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Explores the making of Charles Chaplin's first "talkie" The Great Dictator (1940) and draws many things that between Chaplin and Hitler had in common. The film contains colour home movie footage of the film's production which where shot by Charles' brother Sydney. These never before seen films were discovered by his daughter Victoria while looking though an old suitcase she found in the basement. The raw footage gives us an alternate insight to Chaplin's classic film which started production years before Adolf Hitler was seen as a major threat in the western world. Written by
Luke Winterton <email@example.com>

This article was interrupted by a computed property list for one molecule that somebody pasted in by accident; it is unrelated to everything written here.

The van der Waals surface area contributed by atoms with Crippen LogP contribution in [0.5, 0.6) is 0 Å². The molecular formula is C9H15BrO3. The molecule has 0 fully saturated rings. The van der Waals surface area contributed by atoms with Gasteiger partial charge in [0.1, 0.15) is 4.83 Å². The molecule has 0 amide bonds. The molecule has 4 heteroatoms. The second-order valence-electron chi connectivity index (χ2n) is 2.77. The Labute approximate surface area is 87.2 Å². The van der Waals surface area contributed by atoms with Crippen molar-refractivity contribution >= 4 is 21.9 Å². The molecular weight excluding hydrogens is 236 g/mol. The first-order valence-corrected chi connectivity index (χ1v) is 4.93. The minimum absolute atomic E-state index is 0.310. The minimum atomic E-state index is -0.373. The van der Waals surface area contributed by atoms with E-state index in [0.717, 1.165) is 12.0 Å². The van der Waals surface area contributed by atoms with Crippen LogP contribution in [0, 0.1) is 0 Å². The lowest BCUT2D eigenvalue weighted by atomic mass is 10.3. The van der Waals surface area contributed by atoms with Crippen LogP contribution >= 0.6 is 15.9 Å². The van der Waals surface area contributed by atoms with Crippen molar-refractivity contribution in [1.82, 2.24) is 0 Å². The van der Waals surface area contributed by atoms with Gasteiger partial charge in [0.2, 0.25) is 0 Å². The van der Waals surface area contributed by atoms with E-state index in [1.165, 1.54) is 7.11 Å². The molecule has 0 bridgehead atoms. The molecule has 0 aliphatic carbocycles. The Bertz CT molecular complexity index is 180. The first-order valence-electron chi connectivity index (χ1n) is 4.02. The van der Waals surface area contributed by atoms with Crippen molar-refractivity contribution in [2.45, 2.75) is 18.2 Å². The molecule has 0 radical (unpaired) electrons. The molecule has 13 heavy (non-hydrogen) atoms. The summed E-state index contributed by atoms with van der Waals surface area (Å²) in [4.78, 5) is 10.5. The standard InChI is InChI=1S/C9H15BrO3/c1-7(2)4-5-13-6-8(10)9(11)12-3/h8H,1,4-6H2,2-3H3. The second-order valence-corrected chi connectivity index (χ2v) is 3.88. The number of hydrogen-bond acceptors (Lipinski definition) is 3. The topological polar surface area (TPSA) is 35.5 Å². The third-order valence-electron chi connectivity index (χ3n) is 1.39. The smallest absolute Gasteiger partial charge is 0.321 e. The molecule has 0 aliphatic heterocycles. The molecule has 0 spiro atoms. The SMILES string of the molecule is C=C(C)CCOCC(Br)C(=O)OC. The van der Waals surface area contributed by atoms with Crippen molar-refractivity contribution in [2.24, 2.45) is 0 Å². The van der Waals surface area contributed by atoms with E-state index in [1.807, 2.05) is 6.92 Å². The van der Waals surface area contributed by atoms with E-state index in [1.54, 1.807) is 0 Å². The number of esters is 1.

Charles Chaplin was a world-renowned comedian who made several masterpieces.Adolf Hitler was his total opposite.But they did have something in common.They were both born in the same week of the same year, 1889.But as persons they were nothing alike.Chaplin was a humanitarian while Hitler was a cold-blooded murderer.Hitler's main target was the Jews, as we all know, and so many of them had their final destination at the concentration camp.He thought Chaplin belonged to the Hebrew race and Charles was called a "disgusting Jewish acrobat.Chaplin went and made a satire called The Great Dictator (1940).The Tramp and the Dictator (2002) tells a little about that classic, narrated by Kenneth Branagh.Many fascinating people talk about their relationship with Chaplin and this film.It's most enjoyable to listen to Budd Schulberg talk about Chaplin and the movie.He's a 95-year old author, a screenwriter and some other things, who's written stuff like The Disenchanted and Waterfront.We learn from this man, who was present at the Nuremberg trials, that he noticed The Great Dictator being mentioned twice in a list of films that had been sent to Hitler.Also Reinhard Spitzy, a member of Hitler's inner circle is convinced The Fuhrer did see the film.Charlie's son, Sydney Chaplin is there sharing his memories.Sadly, Mr. Chaplin died last March at the age of 82.He's remembered working with his father in two films, Limelight (1952) and A Countess from Hong Kong (1967).The blacklisted screenwriter and producer Walter Bernstein, who's 90 now, has a few things to say.Ray Bradbury says that "Comedy is the greatest way to attack a totalitarian regime".Historian Arthur Schlesinger Jr. has something to say, so does caricaturist Al Hirschfeld and film critic Stanley Kauffman.Nikola Radosevic is a Yugoslav, who worked as a film projectionist during the war.German troops saw a bit of that movie, until an SS officer started shooting at the screen.We also hear the film director Sidney Lumet.He actually attended the film's world premiere.In archive footage we see people like Oona Chaplin, D.W. Griffith, Mary Pickford, Douglas Fairbanks and Henry Ford.And sure there's footage of Hitler and Mussolini.The film includes a remarkable footage in color, that shows the making of The Great Dictator.It was found in a suitcase in the cellar of Chaplin's Swiss home.We learn that he planned a completely different ending to the film, with soldiers breaking into a folk dance.The footage shot by the comic's elder brother Sydney shows us the strict directing ways of Charles.For film buffs like me, this documentary is a must-see.You learn so much of this classic known as The Great Dictator.
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